In 1995, as Research Director of the American Anti-Slavery Group, I co-authored a New York Times op-ed with Mohammed Athie, an African Muslim refugee, that first brought broad national attention to the plight of black chattel slaves in North Africa. In Sudan, for decades, as part of a war waged by the Arab north against the black, mostly Christian south, militia armed by Khartoum stormed African villages, killed the men and captured the women and the children. These served their masters as goat-herds, domestic servants, and sex-slaves. In Mauritania, Arab Berbers who had conquered the area centuries before had always kept African slaves, even though these were Muslims. As our Times piece explained, Western rights groups had thoroughly documented human bondage in these two countries, but did next to nothing to marshal their constituencies to act. No one was trying to free the slaves.
As interest in the issue grew, especially in the black press, Mohammed and I were invited on PBS’s Tony Brown’s Journal, a popular news show where we described our experience and research. We cited reports on current day slavery from Amnesty International, Human Rights Watch, and the State Department in Sudan, Mauritania, and Libya.
Farrakhan’s Nation of Islam immediately demanded to have its spokesperson—Akbar Muhammed—come on the show with a different view. Akbar claimed this was all a “big lie,” part of a Jewish conspiracy against Minister Farrakhan. Akbar was particularly upset about our mention of human bondage in Libya; It turned out that he was Farrakhan’s emissary to that country. According to the Chicago Tribune’s Clarence Page, Khadafi had loaned Farrakhan $5 million in 1984 and later promised to give the Nation of Islam a billion dollars for “Muslim causes” in America which, Clarence Page suggested, was what kept Farrakhan mute on African slavery.
Meanwhile, Athie and I had formed a modern-day American abolitionist campaign consisting mostly of Sudanese and Mauritanian refugees in New York who were disappointed with the response of the human rights community to the plight of their brothers and sisters in Africa. We sought to recruit American blacks to help free African slaves, and we got traction. Sam Cotton, a black journalist at New York’s African-American paper, The City Sun, researched the topic and published a series on African slavery under a front page headline: “Arab Masters, Black Slaves.” Sam began to tour black communities in Chicago and Detroit. After judging the evidence, the NAACP adopted a resolution to come to the forefront of the fight to liberate the slaves.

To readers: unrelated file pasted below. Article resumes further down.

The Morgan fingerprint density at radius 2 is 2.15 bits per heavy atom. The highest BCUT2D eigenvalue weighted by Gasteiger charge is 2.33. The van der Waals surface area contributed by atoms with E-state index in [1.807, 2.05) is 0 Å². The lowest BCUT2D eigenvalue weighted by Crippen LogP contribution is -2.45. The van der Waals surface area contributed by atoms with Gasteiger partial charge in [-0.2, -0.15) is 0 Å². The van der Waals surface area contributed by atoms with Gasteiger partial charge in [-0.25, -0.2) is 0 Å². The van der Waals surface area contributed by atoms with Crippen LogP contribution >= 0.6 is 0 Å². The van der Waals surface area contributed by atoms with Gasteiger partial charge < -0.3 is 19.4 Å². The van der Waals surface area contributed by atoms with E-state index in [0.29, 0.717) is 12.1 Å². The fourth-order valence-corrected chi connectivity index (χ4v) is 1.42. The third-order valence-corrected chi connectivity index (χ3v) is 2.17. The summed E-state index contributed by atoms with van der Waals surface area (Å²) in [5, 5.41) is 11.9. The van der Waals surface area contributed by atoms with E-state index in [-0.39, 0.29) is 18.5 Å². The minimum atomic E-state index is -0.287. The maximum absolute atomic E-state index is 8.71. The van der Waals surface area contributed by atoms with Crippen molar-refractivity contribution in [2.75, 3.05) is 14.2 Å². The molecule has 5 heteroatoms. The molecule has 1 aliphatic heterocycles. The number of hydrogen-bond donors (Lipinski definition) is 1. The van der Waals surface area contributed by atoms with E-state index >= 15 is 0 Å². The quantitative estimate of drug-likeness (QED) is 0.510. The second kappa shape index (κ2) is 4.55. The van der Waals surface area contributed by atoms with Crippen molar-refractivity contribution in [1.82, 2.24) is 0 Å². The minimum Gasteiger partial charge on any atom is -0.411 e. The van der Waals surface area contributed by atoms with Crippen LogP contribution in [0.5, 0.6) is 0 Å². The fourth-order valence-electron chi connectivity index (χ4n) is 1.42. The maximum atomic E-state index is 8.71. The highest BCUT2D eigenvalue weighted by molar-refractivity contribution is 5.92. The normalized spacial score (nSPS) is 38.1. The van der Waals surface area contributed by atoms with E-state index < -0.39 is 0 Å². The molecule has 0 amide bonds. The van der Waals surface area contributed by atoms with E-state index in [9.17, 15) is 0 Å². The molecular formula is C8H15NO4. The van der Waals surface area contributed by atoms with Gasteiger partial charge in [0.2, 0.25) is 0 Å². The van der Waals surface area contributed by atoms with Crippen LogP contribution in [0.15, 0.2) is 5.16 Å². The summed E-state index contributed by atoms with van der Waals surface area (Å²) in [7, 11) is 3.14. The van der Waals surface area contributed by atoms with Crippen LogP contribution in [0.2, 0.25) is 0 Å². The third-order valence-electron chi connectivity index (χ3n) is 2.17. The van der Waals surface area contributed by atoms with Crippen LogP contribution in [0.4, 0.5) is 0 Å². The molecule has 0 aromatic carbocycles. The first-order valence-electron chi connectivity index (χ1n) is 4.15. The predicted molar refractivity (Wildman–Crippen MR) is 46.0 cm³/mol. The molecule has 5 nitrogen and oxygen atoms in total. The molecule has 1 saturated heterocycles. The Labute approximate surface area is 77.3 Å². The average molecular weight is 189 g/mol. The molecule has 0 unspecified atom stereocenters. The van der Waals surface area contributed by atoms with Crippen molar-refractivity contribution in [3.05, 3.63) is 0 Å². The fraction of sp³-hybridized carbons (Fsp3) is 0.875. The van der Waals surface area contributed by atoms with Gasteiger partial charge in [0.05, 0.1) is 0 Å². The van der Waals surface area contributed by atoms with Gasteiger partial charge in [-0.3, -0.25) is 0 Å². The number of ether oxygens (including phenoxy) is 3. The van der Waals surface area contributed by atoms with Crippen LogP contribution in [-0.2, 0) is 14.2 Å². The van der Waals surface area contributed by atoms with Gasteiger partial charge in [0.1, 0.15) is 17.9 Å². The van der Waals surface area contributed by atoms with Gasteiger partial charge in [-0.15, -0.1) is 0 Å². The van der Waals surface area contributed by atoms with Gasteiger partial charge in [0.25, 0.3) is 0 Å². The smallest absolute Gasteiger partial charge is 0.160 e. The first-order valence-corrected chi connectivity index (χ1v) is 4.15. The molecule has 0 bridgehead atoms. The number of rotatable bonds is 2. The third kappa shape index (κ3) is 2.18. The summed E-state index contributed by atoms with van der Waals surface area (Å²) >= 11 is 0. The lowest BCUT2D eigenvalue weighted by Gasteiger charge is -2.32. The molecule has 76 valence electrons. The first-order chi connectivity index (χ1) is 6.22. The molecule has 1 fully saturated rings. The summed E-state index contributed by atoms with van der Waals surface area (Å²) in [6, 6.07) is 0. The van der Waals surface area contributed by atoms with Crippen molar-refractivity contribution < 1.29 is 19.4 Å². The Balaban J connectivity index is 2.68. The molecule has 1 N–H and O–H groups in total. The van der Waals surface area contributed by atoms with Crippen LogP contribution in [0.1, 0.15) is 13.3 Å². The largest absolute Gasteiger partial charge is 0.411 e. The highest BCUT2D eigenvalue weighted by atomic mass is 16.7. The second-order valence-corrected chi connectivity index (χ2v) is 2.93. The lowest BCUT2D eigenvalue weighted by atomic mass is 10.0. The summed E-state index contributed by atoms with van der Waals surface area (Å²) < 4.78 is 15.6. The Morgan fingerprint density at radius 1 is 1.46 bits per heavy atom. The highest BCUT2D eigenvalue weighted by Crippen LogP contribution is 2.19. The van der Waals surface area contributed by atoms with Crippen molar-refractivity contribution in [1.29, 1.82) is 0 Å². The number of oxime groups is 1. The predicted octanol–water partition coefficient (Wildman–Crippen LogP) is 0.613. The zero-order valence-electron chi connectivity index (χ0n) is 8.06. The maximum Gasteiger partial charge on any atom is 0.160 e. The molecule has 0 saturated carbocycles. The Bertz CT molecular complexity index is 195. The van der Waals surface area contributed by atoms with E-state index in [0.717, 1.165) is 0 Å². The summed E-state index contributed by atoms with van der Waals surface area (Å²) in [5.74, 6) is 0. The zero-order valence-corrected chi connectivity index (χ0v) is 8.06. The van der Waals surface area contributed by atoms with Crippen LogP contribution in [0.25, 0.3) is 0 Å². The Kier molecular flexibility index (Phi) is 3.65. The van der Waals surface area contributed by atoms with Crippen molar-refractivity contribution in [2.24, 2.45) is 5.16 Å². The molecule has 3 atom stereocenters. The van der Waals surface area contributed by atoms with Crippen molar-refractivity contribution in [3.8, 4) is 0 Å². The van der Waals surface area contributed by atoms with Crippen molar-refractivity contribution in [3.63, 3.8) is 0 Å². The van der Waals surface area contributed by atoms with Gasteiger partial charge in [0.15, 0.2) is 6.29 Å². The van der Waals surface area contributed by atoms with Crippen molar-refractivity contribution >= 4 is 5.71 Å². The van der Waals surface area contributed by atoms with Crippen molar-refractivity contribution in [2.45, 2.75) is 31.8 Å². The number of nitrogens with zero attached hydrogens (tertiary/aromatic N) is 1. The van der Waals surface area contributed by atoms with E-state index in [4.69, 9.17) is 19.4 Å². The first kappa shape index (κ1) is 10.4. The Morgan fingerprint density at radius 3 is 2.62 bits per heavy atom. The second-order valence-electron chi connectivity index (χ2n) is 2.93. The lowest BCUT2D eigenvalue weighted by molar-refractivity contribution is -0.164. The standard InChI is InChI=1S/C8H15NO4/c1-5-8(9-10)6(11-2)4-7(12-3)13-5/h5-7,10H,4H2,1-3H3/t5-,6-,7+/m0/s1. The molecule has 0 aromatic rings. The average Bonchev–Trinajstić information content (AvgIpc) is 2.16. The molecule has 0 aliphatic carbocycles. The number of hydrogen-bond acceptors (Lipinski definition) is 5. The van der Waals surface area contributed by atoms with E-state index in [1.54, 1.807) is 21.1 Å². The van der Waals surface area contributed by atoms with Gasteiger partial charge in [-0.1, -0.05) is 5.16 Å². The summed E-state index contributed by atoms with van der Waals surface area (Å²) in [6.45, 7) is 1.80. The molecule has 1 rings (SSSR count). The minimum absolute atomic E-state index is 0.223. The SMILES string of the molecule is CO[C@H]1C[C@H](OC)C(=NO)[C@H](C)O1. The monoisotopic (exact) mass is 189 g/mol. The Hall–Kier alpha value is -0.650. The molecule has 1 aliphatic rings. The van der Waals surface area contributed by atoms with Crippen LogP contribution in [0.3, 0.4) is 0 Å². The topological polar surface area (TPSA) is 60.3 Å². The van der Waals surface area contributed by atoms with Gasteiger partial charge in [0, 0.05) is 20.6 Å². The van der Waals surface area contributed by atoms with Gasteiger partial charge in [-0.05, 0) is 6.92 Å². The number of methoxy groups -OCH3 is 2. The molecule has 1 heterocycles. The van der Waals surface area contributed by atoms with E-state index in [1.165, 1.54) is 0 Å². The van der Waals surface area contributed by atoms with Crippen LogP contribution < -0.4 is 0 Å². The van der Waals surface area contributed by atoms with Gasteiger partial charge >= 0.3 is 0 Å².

Finally, in March of 1996 Farrakhan was cornered at a news conference and asked about his stance on Sudanese slavery. As reported in the New York Times, Farrakhan grew emotional: “Where is the proof? If slavery exists, why don’t you go as a member of the press, and you look inside Sudan, and if you find it, then you come back and tell the American people what you found?”
The Baltimore Sun took up the challenge. They sent two reporters into Sudan where they bought two young African slave boys from an Arab middleman. Their report ran as a series in the Sun and was nominated for a Pulitzer Prize.
A few months later, Dateline NBC ran a feature story on Sudan that included footage of slaves, raids, and middlemen. Host Jane Pauley introduced the segment—the first national television coverage of slavery from on the ground in Sudan—by playing a video clip of Farrakhan’s angry challenge.
Leaders of the south Sudanese peoples’ struggle for liberation were not amused. Years before, they had sought out Farrakhan and asked for his help. They reasoned that he, more than any other African American, could help them stand against the Arab onslaught and free black slaves. In April of 1994, they met with him, and got his promise that if he had to choose between his religion and his race, he would choose his race.
But he did not. And he does not.
Whatever one thinks about Farrakhan’s role as a liberator of black people, it ends at the waters’ edge. In Africa, for over 20 years, Louis Farrakhan has sided with those who have murderously oppressed black people. In every African conflict that pits blacks against Muslims, Farrakhan has sided with the Muslims or remained silent, even when Muslims were murdering blacks. Even when they enslaved blacks. Even today, when Africans are slaves, having been captured, bought and sold by Muslims in Sudan, Mauritania, Libya, and Nigeria, Farrakhan remains mum.
There will be Jews who will hesitate to bring this up in their fight against Farrakhan. They will be embarrassed to be seen as having mixed motives. And surely, they will be accused, as we were, of “using” slavery for their own purposes. The solution to that is to join those who are fighting to free the slaves. And to remember that the truth is the truth. We are commanded to say it, especially about human bondage. Especially on Passover.
Charles Jacobs, is a journalist who helped create Jewish and human rights organizations. Currently president of Americans for Peace and Tolerance, Jacobs co-founded the Boston branch of CAMERA, and the David Project. In the 1990’s, his American Anti-Slavery Group brought international attention to the enslavement of blacks in North Africa. In 2000, Coretta Scott King presented Jacobs with the Boston Freedom Award for flying illegally into Southern Sudan on slave redemption missions.